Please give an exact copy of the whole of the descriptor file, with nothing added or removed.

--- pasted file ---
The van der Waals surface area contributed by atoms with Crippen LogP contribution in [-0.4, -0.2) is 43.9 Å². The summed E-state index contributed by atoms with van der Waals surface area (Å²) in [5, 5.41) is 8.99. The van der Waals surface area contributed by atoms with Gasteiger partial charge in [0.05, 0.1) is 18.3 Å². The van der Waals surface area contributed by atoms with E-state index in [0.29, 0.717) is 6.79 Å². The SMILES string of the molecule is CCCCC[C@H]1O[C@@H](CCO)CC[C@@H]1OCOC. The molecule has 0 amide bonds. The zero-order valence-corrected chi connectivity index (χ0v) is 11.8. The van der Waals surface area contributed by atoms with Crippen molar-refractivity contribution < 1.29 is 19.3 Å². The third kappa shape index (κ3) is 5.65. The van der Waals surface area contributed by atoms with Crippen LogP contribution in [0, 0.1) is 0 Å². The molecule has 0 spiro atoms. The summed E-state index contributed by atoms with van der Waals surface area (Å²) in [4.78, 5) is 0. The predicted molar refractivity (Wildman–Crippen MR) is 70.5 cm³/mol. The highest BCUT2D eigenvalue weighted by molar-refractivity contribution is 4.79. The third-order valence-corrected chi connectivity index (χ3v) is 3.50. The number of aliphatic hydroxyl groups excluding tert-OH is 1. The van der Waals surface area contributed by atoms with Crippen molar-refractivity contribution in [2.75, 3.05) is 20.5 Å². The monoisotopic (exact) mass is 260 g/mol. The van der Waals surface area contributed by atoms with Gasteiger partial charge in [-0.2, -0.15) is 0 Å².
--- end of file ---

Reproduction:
The van der Waals surface area contributed by atoms with Crippen LogP contribution in [-0.4, -0.2) is 43.9 Å². The summed E-state index contributed by atoms with van der Waals surface area (Å²) in [5, 5.41) is 8.99. The van der Waals surface area contributed by atoms with Gasteiger partial charge in [0.05, 0.1) is 18.3 Å². The van der Waals surface area contributed by atoms with E-state index in [0.29, 0.717) is 6.79 Å². The SMILES string of the molecule is CCCCC[C@H]1O[C@@H](CCO)CC[C@@H]1OCOC. The molecule has 0 amide bonds. The zero-order valence-corrected chi connectivity index (χ0v) is 11.8. The van der Waals surface area contributed by atoms with Crippen molar-refractivity contribution < 1.29 is 19.3 Å². The third kappa shape index (κ3) is 5.65. The van der Waals surface area contributed by atoms with Crippen LogP contribution in [0, 0.1) is 0 Å². The molecule has 0 spiro atoms. The summed E-state index contributed by atoms with van der Waals surface area (Å²) in [4.78, 5) is 0. The predicted molar refractivity (Wildman–Crippen MR) is 70.5 cm³/mol. The highest BCUT2D eigenvalue weighted by molar-refractivity contribution is 4.79. The third-order valence-corrected chi connectivity index (χ3v) is 3.50. The number of aliphatic hydroxyl groups excluding tert-OH is 1. The van der Waals surface area contributed by atoms with Crippen molar-refractivity contribution in [2.75, 3.05) is 20.5 Å². The monoisotopic (exact) mass is 260 g/mol. The van der Waals surface area contributed by atoms with Gasteiger partial charge in [-0.2, -0.15) is 0 Å².